Even though the Stony Branch Valley was considered the frontier, it was by no means uninhabited. By 1770, there were at least ten homesteads in the lower valley. Though close together by today’s standards, when one considers that travel was by foot or horse, they were far enough away to offer a true sense of isolation. The closest organized community to Stony Branch, known today as Thurmont, was a good three-hour horseback ride away. Frederick, then known as Fredricktown, was a day’s ride away.

To clear the land required a Herculean effort. Carving a homestead out of the wilderness, was a process repeated over and over again by each new settler to the valley. Mathias and Anna Zacharias typified the effort required. The Zacharias family’s land was located about a quarter of a mile north of the mouth of the Monocracy and stretched north to the union of the two western river forks. Mathias and Ann's first task was to build a shelter for their young family of three. Until the cabin was built, the only shelter afforded the Zacharias’ was probably a lean-to, set up next to the wagon that had carried them to the valley. The simple log cabin would be expected to house the family for months, if not years, until such time as other more urgent chores, such as clearing fields for planting, would permit the erection of a permanent and more spacious and comfortable dwelling.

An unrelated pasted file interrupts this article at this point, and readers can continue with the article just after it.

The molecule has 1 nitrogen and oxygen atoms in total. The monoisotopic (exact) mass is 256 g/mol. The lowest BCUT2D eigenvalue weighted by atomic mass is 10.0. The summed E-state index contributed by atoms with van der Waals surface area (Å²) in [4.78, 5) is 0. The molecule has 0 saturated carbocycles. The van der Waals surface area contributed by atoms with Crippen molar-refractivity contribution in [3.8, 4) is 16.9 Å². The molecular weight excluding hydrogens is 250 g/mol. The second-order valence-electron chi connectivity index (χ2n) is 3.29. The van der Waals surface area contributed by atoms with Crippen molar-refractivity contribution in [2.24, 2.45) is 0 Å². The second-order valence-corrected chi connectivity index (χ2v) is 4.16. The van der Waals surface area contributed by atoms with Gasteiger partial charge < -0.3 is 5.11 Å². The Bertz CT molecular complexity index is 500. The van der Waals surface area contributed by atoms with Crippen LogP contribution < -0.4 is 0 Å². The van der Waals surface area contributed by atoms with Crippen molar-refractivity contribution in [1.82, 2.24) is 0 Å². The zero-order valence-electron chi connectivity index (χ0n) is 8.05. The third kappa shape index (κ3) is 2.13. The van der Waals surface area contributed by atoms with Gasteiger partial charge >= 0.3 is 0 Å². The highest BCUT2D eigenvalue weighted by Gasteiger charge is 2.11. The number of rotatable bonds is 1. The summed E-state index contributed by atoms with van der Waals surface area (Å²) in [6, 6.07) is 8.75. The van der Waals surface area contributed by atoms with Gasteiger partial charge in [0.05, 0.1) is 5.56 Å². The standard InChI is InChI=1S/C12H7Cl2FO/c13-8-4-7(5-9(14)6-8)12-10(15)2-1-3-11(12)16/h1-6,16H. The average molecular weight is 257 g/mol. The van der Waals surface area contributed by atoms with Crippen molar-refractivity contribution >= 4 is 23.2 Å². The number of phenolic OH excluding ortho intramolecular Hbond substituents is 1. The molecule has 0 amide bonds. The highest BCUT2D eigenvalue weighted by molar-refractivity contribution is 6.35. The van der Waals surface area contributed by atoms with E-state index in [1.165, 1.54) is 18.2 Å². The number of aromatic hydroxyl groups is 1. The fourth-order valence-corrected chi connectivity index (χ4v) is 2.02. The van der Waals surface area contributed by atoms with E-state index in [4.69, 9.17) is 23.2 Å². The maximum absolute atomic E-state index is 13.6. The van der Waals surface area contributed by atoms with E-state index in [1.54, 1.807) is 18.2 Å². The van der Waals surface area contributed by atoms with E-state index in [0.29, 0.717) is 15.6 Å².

The site selected by Mathias and his wife for their cabin was surrounded by old walnut trees on what was then called Honey Ridge, which overlooks where the present Zacharias house now stands. With nothing more than an ax and a horse to assist him, Mathias stacked logs from the virgin forest until the structure was seven feet high. He then added crosspieces for rafters, erected a ridgepole some five feet above the top logs and then put the framing in place to support the roof. Time would usually not permit the splitting of shingles, so the roof was probably made of bark or thatch. The interiors of such cabins usually had one room downstairs and half a floored loft to provide additional sleeping quarters so they could make mad passionate love in the sweet hay.

The urgency for providing shelter was coupled with that of preparing fields which would feed the family and furnish a livelihood. The land was virgin and clearing it of trees and brush involved hard, backbreaking work with almost primitive axes, scythes and saws. Mathias and Anna cultivated the land in the time-honored way of plowing with a single-row horse drawn plow, harrowing and leveling by dragging a weighted sled. Seed was then broadcast by hand. When crops were ready for harvest, the entire Zacharias family went into the field. Some cut the grain with scythes, others bundled the stalks into sheaves. One can easily picture the three Zacharias children, Mathias Jr., Anna Elizabeth and Maria Elizabeth helping their parents gather crops late into the evening.